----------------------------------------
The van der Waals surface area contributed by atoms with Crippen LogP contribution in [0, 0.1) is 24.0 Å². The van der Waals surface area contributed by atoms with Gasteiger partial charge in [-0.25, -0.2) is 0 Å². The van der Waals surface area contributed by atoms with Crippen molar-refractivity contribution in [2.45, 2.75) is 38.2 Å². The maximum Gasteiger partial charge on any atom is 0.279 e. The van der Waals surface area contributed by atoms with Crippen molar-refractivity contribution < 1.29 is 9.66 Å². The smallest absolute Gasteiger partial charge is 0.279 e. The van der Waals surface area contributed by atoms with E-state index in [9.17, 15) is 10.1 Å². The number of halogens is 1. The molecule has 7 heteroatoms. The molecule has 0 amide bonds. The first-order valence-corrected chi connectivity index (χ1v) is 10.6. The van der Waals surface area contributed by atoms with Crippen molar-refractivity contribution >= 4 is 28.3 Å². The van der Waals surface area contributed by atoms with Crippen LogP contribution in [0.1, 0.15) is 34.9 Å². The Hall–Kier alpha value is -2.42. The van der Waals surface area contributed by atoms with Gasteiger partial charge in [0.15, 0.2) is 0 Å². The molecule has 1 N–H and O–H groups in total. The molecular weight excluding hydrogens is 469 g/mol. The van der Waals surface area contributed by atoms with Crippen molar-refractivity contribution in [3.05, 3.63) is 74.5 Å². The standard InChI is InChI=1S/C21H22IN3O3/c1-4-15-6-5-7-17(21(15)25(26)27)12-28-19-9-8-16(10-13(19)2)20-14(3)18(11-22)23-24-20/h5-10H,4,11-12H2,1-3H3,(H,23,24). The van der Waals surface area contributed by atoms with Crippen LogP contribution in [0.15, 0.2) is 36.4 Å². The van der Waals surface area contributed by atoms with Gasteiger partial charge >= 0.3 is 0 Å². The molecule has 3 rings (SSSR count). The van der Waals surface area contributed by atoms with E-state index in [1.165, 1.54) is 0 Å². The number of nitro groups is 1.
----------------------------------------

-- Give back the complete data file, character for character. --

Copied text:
The van der Waals surface area contributed by atoms with Crippen LogP contribution in [0, 0.1) is 24.0 Å². The van der Waals surface area contributed by atoms with Gasteiger partial charge in [-0.25, -0.2) is 0 Å². The van der Waals surface area contributed by atoms with Crippen molar-refractivity contribution in [2.45, 2.75) is 38.2 Å². The maximum Gasteiger partial charge on any atom is 0.279 e. The van der Waals surface area contributed by atoms with Crippen molar-refractivity contribution < 1.29 is 9.66 Å². The smallest absolute Gasteiger partial charge is 0.279 e. The van der Waals surface area contributed by atoms with E-state index in [9.17, 15) is 10.1 Å². The number of halogens is 1. The molecule has 7 heteroatoms. The molecule has 0 amide bonds. The first-order valence-corrected chi connectivity index (χ1v) is 10.6. The van der Waals surface area contributed by atoms with Crippen molar-refractivity contribution >= 4 is 28.3 Å². The van der Waals surface area contributed by atoms with Crippen LogP contribution in [0.1, 0.15) is 34.9 Å². The Hall–Kier alpha value is -2.42. The van der Waals surface area contributed by atoms with Gasteiger partial charge in [0.15, 0.2) is 0 Å². The molecule has 1 N–H and O–H groups in total. The molecular weight excluding hydrogens is 469 g/mol. The van der Waals surface area contributed by atoms with Crippen molar-refractivity contribution in [3.05, 3.63) is 74.5 Å². The standard InChI is InChI=1S/C21H22IN3O3/c1-4-15-6-5-7-17(21(15)25(26)27)12-28-19-9-8-16(10-13(19)2)20-14(3)18(11-22)23-24-20/h5-10H,4,11-12H2,1-3H3,(H,23,24). The van der Waals surface area contributed by atoms with Crippen LogP contribution in [0.15, 0.2) is 36.4 Å². The van der Waals surface area contributed by atoms with Gasteiger partial charge >= 0.3 is 0 Å². The molecule has 3 rings (SSSR count). The van der Waals surface area contributed by atoms with E-state index in [1.165, 1.54) is 0 Å². The number of nitro groups is 1.